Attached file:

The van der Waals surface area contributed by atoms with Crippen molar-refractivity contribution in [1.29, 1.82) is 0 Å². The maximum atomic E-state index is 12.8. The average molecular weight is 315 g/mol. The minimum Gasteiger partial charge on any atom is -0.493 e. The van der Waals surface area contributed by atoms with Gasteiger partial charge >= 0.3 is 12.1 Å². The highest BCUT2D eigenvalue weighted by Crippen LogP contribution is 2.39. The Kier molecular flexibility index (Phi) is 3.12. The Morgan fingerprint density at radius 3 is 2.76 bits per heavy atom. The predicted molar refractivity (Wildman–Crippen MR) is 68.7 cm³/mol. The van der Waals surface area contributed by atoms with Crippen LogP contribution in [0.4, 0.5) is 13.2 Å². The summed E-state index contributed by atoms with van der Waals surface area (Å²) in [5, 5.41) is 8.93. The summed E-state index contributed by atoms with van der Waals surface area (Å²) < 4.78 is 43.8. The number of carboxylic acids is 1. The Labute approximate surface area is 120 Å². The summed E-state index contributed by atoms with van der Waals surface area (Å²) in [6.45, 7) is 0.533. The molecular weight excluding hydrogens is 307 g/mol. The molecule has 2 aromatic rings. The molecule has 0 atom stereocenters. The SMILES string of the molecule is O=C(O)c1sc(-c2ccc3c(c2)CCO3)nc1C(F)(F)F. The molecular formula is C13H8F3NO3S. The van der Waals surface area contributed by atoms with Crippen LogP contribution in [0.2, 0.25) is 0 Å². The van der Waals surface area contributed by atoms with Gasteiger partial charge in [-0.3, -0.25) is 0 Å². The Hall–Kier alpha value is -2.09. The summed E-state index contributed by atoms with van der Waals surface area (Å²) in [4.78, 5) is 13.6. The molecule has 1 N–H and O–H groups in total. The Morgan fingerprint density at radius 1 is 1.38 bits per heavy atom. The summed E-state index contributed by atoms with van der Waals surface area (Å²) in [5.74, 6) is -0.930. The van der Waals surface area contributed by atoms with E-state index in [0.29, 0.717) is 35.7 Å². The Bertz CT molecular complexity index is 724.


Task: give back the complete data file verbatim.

The van der Waals surface area contributed by atoms with Crippen molar-refractivity contribution in [1.29, 1.82) is 0 Å². The maximum atomic E-state index is 12.8. The average molecular weight is 315 g/mol. The minimum Gasteiger partial charge on any atom is -0.493 e. The van der Waals surface area contributed by atoms with Gasteiger partial charge >= 0.3 is 12.1 Å². The highest BCUT2D eigenvalue weighted by Crippen LogP contribution is 2.39. The Kier molecular flexibility index (Phi) is 3.12. The Morgan fingerprint density at radius 3 is 2.76 bits per heavy atom. The predicted molar refractivity (Wildman–Crippen MR) is 68.7 cm³/mol. The van der Waals surface area contributed by atoms with Crippen LogP contribution in [0.4, 0.5) is 13.2 Å². The summed E-state index contributed by atoms with van der Waals surface area (Å²) in [5, 5.41) is 8.93. The summed E-state index contributed by atoms with van der Waals surface area (Å²) < 4.78 is 43.8. The number of carboxylic acids is 1. The Labute approximate surface area is 120 Å². The summed E-state index contributed by atoms with van der Waals surface area (Å²) in [6.45, 7) is 0.533. The molecular weight excluding hydrogens is 307 g/mol. The molecule has 2 aromatic rings. The molecule has 0 atom stereocenters. The SMILES string of the molecule is O=C(O)c1sc(-c2ccc3c(c2)CCO3)nc1C(F)(F)F. The molecular formula is C13H8F3NO3S. The van der Waals surface area contributed by atoms with Crippen LogP contribution in [0.2, 0.25) is 0 Å². The van der Waals surface area contributed by atoms with Gasteiger partial charge in [-0.3, -0.25) is 0 Å². The Hall–Kier alpha value is -2.09. The summed E-state index contributed by atoms with van der Waals surface area (Å²) in [4.78, 5) is 13.6. The molecule has 1 N–H and O–H groups in total. The Morgan fingerprint density at radius 1 is 1.38 bits per heavy atom. The summed E-state index contributed by atoms with van der Waals surface area (Å²) in [5.74, 6) is -0.930. The van der Waals surface area contributed by atoms with E-state index in [0.29, 0.717) is 35.7 Å². The Bertz CT molecular complexity index is 724.